Sunday, December 31
Lawrence photographer documents country's landmarks, scenery and architecture
By Jan Biles Lawrence photographer Leo Lutz says shooting pictures is like creating music. "Making the negative is the score," he says. "Working in the darkroom is like the production of music." Forty of Lutz's "compositions" will be displayed this month at The Michael Cross Gallery in Kansas City, Mo. All of the images are black and white.
Whom do you admire? Ventura lines up another book Baby on board Eubanks becomes a star Pin-up peeved at Playboy pics
Sharon and John Ashby dreamed of meeting Waylon Jennings but settled for a vase and portrait. The Ashbys drove nine hours from Dixon, Ill., to stand elbow-to-elbow Thursday with hundreds of fans, professional dealers and curious locals for the beginning of a three-day estate sale at the country star's home.
Give this much to Ted Nugent: For all the freewheeling vitriol that effortlessly spills from his mouth, he certainly seems like a happy guy.
Shanghai show tame, many avant-garde works censored
The painting of Mao Tse-tung as a Renaissance saint was too risky for the Shanghai 2000 Biennale. The photo of a man eating a dead baby was too disturbing. The works, rejected by the Shanghai Art Museum's official contemporary art show, went on display at private galleries.
"Man and the Moon," a painting completed by Andrew Wyeth in 1990, has joined the permanent collection of the Kemper Museum of Contemporary Art, 4420 Warwick Blvd.
KCUR to air symphony concerts Art being sought for convention center Exhibit of miniatures on display in KC Pratt event seeking fine arts, crafts
Li wins Chopin competition, judged in part by Kansas University professor
It is perhaps against all odds that Li Yundi has become such a promising young pianist. The 18-year-old student, who recently won a gold medal in Warsaw at the International Frederic Chopin Competition, came from humble beginnings.
Scientists and filmmakers say space film influenced their lives
Way back in 1968, when Stanley Kubrick's "2001: A Space Odyssey" first was released, critics blasted it as "somewhere between hypnotic and immensely boring" (Renata Adler, The New York Times) and "in some ways ... the biggest amateur movie of them all" (Pauline Kael, Harper's).
As the 16mm projector begins to whir and light flickers on the screen, Skip Elsheimer and his buddies open the beer and chips and settle in for another Sunday night at the movies.
Colorado choreographer's spirited works tell multicultural stories
Cleo Parker Robinson's parents ignited her passion for the arts when she was just a young girl in the 1950s. Her parents, an actor and a French horn player, introduced her to the world of theater and music, where she became enthralled with dance.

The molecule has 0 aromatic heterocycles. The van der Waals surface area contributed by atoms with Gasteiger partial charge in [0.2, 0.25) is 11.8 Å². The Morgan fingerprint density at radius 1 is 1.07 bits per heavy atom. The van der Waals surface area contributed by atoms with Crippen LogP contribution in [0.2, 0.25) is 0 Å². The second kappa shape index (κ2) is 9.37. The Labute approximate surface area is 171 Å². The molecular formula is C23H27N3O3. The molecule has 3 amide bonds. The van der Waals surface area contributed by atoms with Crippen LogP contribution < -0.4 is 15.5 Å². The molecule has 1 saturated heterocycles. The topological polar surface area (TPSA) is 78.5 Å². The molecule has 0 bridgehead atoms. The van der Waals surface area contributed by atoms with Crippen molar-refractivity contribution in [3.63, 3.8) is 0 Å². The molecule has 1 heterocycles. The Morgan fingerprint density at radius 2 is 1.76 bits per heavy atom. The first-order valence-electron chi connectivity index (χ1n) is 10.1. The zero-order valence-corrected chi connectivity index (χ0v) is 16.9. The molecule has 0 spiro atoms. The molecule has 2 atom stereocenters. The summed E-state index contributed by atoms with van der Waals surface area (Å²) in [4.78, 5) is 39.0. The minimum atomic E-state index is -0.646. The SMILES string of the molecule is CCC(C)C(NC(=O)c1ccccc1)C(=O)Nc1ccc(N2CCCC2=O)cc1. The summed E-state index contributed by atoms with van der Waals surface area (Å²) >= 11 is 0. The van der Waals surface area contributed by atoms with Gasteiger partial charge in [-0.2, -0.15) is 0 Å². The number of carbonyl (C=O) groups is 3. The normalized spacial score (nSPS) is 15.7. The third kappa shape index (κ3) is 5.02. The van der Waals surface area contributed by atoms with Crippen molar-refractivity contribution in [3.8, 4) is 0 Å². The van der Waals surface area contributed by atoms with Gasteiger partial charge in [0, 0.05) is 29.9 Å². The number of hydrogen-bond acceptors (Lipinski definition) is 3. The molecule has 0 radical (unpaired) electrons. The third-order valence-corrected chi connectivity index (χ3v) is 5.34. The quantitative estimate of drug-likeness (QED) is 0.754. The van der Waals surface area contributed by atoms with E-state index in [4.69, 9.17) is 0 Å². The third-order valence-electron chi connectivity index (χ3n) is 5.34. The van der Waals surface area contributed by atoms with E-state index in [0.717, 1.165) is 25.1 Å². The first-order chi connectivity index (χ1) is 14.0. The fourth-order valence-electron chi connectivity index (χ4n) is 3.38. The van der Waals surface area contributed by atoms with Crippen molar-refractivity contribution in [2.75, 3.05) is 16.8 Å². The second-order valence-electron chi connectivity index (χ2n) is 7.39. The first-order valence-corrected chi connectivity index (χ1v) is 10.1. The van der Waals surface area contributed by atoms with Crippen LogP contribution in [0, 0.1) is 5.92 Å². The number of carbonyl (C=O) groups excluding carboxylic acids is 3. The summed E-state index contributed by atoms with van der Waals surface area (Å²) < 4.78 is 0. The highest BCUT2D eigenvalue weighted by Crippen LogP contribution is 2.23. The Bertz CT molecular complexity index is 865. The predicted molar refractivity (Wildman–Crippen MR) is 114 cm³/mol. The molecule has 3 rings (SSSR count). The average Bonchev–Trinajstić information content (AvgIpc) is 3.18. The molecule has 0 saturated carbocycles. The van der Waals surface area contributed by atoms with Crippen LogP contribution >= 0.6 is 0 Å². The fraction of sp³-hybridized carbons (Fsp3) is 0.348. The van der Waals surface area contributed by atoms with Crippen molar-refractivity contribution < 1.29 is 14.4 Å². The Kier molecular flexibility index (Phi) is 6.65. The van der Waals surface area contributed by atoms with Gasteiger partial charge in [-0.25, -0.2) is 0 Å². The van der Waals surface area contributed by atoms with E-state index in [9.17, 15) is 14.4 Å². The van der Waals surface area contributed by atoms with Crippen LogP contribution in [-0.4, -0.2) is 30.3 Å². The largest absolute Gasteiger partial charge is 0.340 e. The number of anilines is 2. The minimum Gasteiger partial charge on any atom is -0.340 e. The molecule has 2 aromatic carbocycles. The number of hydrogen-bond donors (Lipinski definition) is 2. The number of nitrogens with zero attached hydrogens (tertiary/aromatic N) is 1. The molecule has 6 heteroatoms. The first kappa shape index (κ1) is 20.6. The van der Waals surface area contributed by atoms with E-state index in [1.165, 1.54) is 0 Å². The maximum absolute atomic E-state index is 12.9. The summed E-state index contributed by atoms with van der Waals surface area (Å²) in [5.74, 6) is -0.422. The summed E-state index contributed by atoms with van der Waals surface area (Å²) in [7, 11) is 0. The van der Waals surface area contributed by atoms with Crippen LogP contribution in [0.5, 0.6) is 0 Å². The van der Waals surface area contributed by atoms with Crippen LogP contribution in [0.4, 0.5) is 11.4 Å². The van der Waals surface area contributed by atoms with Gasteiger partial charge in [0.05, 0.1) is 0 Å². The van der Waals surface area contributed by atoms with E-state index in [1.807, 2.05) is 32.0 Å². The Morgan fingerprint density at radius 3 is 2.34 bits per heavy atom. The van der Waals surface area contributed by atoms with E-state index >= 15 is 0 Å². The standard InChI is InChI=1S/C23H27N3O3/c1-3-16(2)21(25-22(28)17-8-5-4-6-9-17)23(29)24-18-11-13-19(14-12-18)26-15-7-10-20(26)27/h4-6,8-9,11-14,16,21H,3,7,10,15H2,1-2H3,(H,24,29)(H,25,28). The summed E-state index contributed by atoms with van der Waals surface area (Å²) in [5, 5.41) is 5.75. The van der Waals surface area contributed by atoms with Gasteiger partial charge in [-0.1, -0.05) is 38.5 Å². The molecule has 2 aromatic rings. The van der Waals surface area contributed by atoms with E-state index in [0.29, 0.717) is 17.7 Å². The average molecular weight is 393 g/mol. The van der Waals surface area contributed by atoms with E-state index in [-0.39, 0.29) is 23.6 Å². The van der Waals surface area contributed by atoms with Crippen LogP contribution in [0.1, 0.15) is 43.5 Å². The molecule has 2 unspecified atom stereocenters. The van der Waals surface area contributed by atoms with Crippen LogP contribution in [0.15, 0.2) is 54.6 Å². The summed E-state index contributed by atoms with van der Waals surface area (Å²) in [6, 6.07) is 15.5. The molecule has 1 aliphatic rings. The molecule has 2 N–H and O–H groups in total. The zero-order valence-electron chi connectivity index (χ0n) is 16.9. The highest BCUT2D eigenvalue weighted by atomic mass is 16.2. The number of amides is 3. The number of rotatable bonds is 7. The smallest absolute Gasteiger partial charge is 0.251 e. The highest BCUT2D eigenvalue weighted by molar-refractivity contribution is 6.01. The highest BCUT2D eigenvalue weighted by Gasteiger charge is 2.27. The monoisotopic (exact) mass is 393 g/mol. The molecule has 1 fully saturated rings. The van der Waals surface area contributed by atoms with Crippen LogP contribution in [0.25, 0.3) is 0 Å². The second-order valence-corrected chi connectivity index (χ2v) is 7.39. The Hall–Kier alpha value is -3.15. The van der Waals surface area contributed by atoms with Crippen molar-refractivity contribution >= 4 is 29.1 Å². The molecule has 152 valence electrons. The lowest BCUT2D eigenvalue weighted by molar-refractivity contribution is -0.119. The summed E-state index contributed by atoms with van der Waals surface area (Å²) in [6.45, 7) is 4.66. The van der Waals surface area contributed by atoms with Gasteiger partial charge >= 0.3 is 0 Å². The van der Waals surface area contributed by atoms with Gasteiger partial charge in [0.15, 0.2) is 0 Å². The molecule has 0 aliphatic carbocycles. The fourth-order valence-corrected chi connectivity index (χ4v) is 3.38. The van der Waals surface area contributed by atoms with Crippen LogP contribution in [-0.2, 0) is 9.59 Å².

Painting caused 'Sensation' in New York; King nixed e-book
From bubble-gum pop to Dr. Seuss adaptations to a certain boy wizard, many of this year's sensations in the arts and entertainment were aimed at kids or at adults' nostalgia for the pop culture of their childhood. (The top boy band at year's end? The Beatles, of course.)
Here are some excerpts from letters that appear in William B. Styple's book, "Writing & Fighting The Civil War: A Collection of Soldier Correspondence to the New York Sunday Mercury," Belle Grove Publishing, Kearny, N.J., 2000.
Historian edits book of letters from the Civil War
The descriptions of war that Stephen Beekman wrote 138 years ago in a letter to a newspaper are as vivid and stunning as any to drip from the pen of a Hollywood screenwriter: "The deep booming of the battery on our left made the very ground shake. ...
Saturday, December 30
Michael once again rules hospital nurseries. Hannah reigns over the girls at least this year. Michael is the most popular boy's name of 2000, according to BabyCenter.com. Last year, Jacob edged Michael for the top spot, but Michael had been the No. 1 boy's name in the United States for the previous 35 years.
Dick Clark still rockin' Tritt impostor nabbed Madonna wedding details leaked Trafficking in children
TV Guide is adding nine categories to its third annual "TV Guide Awards." The awards show will take place Feb. 24 at the Shrine Expo Center in Los Angeles and will air March 7 on Fox.
Anyone who appreciates how good television can be when it's at its best owes a thank you to Dorothy Collins Swanson. And now is the time to say it.
Pioneer in electronic music tries to reclaim market through innovation
His name is synonymous with electronic music, but for years someone else owned the right to use it. Bob Moog now has regained his identity, and he's again stepping onto the stage as a technical innovator.
The WB TV series "Roswell" was on the verge of extinction, but thanks to the Internet and a few thousand bottles of Tabasco sauce, the show and its fans are enjoying another television season.
Staying home for the big turn of the millennial odometer? There's no shortage of late Sunday night TV options.
Sales continued to flag, Garth Brooks announced his retirement and The Nashville Network removed "Nashville" from its name during 2000, a desultory year for the country music industry.